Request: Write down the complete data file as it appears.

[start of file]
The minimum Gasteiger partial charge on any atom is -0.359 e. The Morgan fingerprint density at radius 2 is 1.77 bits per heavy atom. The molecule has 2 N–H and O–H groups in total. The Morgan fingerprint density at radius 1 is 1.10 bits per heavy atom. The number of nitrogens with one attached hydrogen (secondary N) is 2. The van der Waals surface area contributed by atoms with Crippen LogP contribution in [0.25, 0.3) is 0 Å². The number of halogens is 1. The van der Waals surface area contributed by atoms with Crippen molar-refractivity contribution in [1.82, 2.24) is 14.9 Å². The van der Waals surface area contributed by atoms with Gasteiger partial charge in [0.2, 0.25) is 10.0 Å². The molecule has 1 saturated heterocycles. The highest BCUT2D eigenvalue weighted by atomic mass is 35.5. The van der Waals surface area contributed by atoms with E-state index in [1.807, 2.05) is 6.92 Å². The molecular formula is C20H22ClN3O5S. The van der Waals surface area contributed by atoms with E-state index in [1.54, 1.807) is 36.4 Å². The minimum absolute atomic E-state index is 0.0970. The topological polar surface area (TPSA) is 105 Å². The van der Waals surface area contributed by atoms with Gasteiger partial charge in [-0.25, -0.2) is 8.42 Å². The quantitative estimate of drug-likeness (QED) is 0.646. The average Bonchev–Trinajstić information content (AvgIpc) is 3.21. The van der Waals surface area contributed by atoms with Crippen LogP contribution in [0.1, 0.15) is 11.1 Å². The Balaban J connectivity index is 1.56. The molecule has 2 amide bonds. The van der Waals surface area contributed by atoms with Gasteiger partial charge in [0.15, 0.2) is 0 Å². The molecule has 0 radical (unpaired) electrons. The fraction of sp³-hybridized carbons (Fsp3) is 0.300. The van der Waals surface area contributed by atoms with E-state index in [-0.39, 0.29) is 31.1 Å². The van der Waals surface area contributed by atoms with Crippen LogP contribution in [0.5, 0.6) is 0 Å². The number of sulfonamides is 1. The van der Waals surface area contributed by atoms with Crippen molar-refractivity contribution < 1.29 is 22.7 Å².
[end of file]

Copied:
The minimum Gasteiger partial charge on any atom is -0.359 e. The Morgan fingerprint density at radius 2 is 1.77 bits per heavy atom. The molecule has 2 N–H and O–H groups in total. The Morgan fingerprint density at radius 1 is 1.10 bits per heavy atom. The number of nitrogens with one attached hydrogen (secondary N) is 2. The van der Waals surface area contributed by atoms with Crippen LogP contribution in [0.25, 0.3) is 0 Å². The number of halogens is 1. The van der Waals surface area contributed by atoms with Crippen molar-refractivity contribution in [1.82, 2.24) is 14.9 Å². The van der Waals surface area contributed by atoms with Gasteiger partial charge in [0.2, 0.25) is 10.0 Å². The molecule has 1 saturated heterocycles. The highest BCUT2D eigenvalue weighted by atomic mass is 35.5. The van der Waals surface area contributed by atoms with E-state index in [1.807, 2.05) is 6.92 Å². The molecular formula is C20H22ClN3O5S. The van der Waals surface area contributed by atoms with E-state index in [1.54, 1.807) is 36.4 Å². The minimum absolute atomic E-state index is 0.0970. The topological polar surface area (TPSA) is 105 Å². The van der Waals surface area contributed by atoms with Gasteiger partial charge in [-0.25, -0.2) is 8.42 Å². The quantitative estimate of drug-likeness (QED) is 0.646. The average Bonchev–Trinajstić information content (AvgIpc) is 3.21. The van der Waals surface area contributed by atoms with Crippen LogP contribution in [0.1, 0.15) is 11.1 Å². The Balaban J connectivity index is 1.56. The molecule has 2 amide bonds. The van der Waals surface area contributed by atoms with Gasteiger partial charge in [0.15, 0.2) is 0 Å². The molecule has 0 radical (unpaired) electrons. The fraction of sp³-hybridized carbons (Fsp3) is 0.300. The van der Waals surface area contributed by atoms with E-state index in [-0.39, 0.29) is 31.1 Å². The van der Waals surface area contributed by atoms with Crippen LogP contribution in [0.5, 0.6) is 0 Å². The number of sulfonamides is 1. The van der Waals surface area contributed by atoms with Crippen molar-refractivity contribution < 1.29 is 22.7 Å².